The majority of the security engagements I participate in are technical assessments and penetration tests against the infrastructure or applications owned by the client. Every so often, maybe one in 20, there is a requirement to assess the security of a third-party system that the client maintains partial interest in (but has no direct control over). Typical systems include financial report distribution services, online personalized training resources, and specialist recruitment companies. These systems are often branded as belonging to the client.
In my client’s eyes, there are two reasons for conducting this type of work. First, as a branded site, it would affect their image if the system was defaced. Second, if the system was to be hacked, an attacker might be able to gain access to confidential material or customer information.
Organizations that initiate regular testing of their third-party managed and owned systems are more security savvy than most. They are well aware of their threat exposure and understand the risks associated with the systems in use. They have realistic expectations and require more than a rubber-stamping exercise. Dealing with such knowledgeable clients is always a privilege.
The same cannot always be said of the third-parties that are the recipients of the security assessment. In my encounters with them, third-party providers are unlikely to have had an external consultant review the security of their systems in the past. They often adopt a confrontational stance, seeing me as the bringer of bad news or as someone who will verify that everything is comprehensively secure. Either way, it is common to discover that third-party providers have little understanding of the significance of the vulnerabilities that are discovered during an assessment.
The most common findings are cross-site scripting and SQL injection attacks (vulnerabilities indicative of poor user submission content-checking routines and back-end system hardening), and it is sometimes difficult to explain how these vulnerabilities can adversely affect the client.
Even after illustrating the steps an attacker might take to compromise back-end data systems, many find it hard to grasp the impact or likelihood of such an attack. They underestimate the threat and fail to understand the issues presented to them in the context of improving their overall security.
When these security assessments focus on websites that are essentially virtual hosts on a shared infrastructure, these vulnerabilities affect more than just the paying client. Any client of the third-party hosting provider is vulnerable (and, similarly, my paying client is exposed to the vulnerabilities in the other virtual hosts).
For instance, in a recent security assessment the hosting provider felt the presence of other virtual hosts on the shared system would not be an issue. Since they did not offer reverse resolution on the IP address of the host, nobody would know what other sites were hosted on that same infrastructure except for themselves. Security through obscurity strikes again.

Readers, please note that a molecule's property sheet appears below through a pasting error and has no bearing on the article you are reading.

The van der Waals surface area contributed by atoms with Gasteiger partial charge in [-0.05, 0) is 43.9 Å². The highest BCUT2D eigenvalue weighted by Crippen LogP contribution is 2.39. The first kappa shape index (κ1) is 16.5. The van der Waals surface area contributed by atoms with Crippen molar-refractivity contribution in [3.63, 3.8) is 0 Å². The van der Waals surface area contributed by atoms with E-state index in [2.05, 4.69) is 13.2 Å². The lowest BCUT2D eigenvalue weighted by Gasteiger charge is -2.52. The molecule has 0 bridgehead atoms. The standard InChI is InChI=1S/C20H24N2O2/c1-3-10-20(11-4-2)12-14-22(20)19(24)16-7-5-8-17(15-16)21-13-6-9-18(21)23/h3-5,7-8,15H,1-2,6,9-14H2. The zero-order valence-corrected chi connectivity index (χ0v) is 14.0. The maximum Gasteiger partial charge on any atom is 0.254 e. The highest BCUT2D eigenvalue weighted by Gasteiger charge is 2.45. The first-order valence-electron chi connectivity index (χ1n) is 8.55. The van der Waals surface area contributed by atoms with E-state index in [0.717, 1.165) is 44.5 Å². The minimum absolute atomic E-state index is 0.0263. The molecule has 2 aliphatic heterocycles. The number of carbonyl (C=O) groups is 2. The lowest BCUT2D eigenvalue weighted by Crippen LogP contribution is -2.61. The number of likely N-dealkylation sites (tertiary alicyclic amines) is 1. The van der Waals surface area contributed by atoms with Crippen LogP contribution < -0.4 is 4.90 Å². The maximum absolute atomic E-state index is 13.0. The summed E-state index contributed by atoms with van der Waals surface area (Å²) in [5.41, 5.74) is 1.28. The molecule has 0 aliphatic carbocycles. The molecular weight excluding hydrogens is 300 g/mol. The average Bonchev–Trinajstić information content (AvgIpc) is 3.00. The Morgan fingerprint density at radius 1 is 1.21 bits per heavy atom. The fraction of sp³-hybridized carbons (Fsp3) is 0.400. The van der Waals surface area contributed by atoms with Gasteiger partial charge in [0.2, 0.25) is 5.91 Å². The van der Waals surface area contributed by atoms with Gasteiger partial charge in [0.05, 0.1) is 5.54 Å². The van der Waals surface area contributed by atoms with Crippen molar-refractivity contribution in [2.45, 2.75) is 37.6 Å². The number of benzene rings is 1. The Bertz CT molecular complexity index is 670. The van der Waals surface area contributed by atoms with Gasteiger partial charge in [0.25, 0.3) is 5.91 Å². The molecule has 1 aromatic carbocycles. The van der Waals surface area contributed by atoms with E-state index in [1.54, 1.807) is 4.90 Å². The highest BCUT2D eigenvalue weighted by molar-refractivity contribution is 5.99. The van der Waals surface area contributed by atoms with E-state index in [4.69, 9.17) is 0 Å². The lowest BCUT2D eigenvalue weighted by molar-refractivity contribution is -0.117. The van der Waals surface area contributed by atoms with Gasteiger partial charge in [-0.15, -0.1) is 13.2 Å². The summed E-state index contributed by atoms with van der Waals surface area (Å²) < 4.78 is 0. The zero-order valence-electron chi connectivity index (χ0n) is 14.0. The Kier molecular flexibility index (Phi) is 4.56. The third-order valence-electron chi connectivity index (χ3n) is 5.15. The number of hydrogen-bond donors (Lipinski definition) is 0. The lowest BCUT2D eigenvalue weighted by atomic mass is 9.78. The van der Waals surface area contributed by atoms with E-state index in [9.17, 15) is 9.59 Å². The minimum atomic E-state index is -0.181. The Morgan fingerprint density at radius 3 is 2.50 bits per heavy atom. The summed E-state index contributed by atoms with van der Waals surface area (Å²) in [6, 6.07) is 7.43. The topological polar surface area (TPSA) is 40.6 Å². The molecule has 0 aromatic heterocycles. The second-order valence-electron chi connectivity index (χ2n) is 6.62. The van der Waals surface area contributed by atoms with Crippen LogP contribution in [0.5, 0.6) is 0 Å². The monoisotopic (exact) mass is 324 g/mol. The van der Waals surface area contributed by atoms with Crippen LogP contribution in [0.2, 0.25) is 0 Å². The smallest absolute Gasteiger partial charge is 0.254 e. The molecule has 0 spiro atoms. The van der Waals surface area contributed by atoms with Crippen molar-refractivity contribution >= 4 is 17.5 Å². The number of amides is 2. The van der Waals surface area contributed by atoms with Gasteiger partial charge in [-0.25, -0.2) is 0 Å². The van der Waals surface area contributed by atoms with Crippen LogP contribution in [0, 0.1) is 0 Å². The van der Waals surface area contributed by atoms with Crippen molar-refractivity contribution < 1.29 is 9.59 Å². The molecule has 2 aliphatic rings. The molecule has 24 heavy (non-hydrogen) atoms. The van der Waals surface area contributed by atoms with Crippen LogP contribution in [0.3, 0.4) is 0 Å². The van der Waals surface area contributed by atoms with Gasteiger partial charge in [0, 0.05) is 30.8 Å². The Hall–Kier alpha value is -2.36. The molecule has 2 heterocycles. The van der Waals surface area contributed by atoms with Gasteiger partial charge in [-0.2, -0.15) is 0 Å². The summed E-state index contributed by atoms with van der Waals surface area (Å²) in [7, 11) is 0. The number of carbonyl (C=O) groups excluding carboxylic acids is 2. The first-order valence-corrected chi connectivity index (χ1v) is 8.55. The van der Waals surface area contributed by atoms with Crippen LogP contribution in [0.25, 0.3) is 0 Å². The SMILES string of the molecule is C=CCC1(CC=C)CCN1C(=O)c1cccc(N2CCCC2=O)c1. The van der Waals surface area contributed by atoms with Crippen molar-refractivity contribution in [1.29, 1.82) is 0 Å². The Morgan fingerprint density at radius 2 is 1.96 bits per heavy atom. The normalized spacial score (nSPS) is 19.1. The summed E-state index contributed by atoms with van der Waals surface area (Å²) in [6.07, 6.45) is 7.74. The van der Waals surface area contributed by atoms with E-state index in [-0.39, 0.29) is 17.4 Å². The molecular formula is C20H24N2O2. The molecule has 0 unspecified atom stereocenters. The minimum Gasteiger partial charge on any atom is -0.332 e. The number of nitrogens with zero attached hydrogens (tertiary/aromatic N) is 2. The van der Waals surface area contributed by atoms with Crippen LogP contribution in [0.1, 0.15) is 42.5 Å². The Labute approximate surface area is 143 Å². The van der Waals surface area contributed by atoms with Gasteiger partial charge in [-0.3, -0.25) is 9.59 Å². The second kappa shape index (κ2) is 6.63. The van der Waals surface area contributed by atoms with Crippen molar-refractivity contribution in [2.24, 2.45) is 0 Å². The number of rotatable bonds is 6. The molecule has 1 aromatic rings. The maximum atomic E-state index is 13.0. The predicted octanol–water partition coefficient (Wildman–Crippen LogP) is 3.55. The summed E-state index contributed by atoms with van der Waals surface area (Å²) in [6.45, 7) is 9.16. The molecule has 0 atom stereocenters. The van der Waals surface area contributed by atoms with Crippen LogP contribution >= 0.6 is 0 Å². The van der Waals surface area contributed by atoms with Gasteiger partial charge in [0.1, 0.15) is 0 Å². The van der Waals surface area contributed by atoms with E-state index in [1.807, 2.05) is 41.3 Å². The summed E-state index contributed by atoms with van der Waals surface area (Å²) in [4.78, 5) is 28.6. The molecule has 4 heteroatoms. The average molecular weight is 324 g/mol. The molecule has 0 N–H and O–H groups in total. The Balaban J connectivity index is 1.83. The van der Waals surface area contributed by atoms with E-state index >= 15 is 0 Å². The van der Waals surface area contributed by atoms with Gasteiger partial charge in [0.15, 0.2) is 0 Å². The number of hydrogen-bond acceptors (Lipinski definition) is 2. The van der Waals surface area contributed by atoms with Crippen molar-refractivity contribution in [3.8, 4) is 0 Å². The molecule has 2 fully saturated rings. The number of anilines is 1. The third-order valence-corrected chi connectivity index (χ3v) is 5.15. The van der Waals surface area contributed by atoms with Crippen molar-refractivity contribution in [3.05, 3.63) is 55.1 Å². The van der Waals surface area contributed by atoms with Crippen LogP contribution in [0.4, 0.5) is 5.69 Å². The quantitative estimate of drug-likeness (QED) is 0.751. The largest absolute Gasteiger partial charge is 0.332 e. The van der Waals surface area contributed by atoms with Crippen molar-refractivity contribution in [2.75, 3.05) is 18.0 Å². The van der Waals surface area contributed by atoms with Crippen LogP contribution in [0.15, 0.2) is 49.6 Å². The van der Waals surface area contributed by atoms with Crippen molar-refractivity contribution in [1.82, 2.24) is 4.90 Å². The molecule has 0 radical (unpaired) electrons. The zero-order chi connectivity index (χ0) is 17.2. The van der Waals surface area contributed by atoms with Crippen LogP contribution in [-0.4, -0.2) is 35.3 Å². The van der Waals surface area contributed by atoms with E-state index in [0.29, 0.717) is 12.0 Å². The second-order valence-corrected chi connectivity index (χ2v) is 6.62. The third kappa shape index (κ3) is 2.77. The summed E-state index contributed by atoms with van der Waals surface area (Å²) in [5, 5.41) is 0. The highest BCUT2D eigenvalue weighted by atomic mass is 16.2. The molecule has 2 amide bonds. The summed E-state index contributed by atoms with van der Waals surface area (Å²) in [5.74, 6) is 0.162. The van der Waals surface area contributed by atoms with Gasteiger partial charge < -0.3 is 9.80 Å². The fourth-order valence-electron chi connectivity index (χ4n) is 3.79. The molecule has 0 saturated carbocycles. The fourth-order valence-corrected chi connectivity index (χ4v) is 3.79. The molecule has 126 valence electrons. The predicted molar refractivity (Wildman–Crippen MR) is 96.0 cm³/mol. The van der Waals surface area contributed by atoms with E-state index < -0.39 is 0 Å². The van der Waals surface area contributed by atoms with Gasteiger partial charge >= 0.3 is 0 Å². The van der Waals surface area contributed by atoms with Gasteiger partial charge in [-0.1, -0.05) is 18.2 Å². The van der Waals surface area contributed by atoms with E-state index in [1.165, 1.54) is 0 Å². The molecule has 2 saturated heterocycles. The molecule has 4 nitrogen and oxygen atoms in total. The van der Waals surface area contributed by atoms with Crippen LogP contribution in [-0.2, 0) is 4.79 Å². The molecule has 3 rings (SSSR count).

It only took a couple of minutes to use Netcraft’s free and available search engine (Netcraft monitors the uptime and version history of web servers around the world) to identify more than a dozen other hosts that resolved to the IP address under study.
With the underlying shared application platform riddled with SQL injection vulnerabilities, all virtual hosts were defenseless to an attacker gaining access to the back-end data systems and the information they contained. While the client was not pleased with the findings, it felt that its initial review and decision to limit the personal data contained on the system to a login name and independent password would not represent a major security issue. Unfortunately, it is unlikely that other organizations using the application platform would have also restricted the amount of confidential personal information.
Typical of a three-way assessment closure conference call with the client and the third-party hosting provider, we (the consultant) shared the findings and their significance. The hosting provider did not understand how these issues could affect its other customers that make use of the same system. With responses like “We’re in the process of taking on someone who knows about security and will fix that,” and “No one would attack us straightaway, we believe that we have several weeks to fix the issues after we go live,” I could see that I was not going to have any further affect on their security.
It is a pity it is unethical to approach other customers of the hosting provider that shared the application platform and inform them of the vulnerabilities. Then again, if security was important to them, they would already have performed a similar assessment.